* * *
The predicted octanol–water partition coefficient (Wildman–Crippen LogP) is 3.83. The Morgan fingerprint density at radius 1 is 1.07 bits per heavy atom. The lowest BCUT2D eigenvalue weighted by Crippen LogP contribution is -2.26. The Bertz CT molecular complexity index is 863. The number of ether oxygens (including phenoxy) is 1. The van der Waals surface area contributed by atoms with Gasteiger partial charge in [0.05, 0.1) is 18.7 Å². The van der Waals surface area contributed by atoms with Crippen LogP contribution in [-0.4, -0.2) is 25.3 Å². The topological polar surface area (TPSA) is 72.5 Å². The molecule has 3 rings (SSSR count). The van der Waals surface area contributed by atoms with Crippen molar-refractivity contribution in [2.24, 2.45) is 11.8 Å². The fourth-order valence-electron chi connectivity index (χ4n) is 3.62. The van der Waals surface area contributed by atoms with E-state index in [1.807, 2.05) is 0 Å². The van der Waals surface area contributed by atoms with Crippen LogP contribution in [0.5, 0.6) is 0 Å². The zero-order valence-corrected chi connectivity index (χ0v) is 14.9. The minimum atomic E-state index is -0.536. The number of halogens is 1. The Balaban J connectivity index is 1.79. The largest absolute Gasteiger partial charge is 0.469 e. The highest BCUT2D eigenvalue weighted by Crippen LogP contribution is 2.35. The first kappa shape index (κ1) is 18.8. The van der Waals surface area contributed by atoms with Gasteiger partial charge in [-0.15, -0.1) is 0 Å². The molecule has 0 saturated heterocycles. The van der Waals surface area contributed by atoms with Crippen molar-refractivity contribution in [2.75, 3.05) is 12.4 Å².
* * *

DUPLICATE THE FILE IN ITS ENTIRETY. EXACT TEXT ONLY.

The predicted octanol–water partition coefficient (Wildman–Crippen LogP) is 3.83. The Morgan fingerprint density at radius 1 is 1.07 bits per heavy atom. The lowest BCUT2D eigenvalue weighted by Crippen LogP contribution is -2.26. The Bertz CT molecular complexity index is 863. The number of ether oxygens (including phenoxy) is 1. The van der Waals surface area contributed by atoms with Gasteiger partial charge in [0.05, 0.1) is 18.7 Å². The van der Waals surface area contributed by atoms with Crippen LogP contribution in [-0.4, -0.2) is 25.3 Å². The topological polar surface area (TPSA) is 72.5 Å². The molecule has 3 rings (SSSR count). The van der Waals surface area contributed by atoms with Crippen molar-refractivity contribution in [2.24, 2.45) is 11.8 Å². The fourth-order valence-electron chi connectivity index (χ4n) is 3.62. The van der Waals surface area contributed by atoms with E-state index in [1.807, 2.05) is 0 Å². The van der Waals surface area contributed by atoms with Crippen LogP contribution in [0.5, 0.6) is 0 Å². The zero-order valence-corrected chi connectivity index (χ0v) is 14.9. The minimum atomic E-state index is -0.536. The number of halogens is 1. The Balaban J connectivity index is 1.79. The largest absolute Gasteiger partial charge is 0.469 e. The highest BCUT2D eigenvalue weighted by Crippen LogP contribution is 2.35. The first kappa shape index (κ1) is 18.8. The van der Waals surface area contributed by atoms with Gasteiger partial charge in [-0.15, -0.1) is 0 Å². The molecule has 0 saturated heterocycles. The van der Waals surface area contributed by atoms with Crippen molar-refractivity contribution in [2.75, 3.05) is 12.4 Å².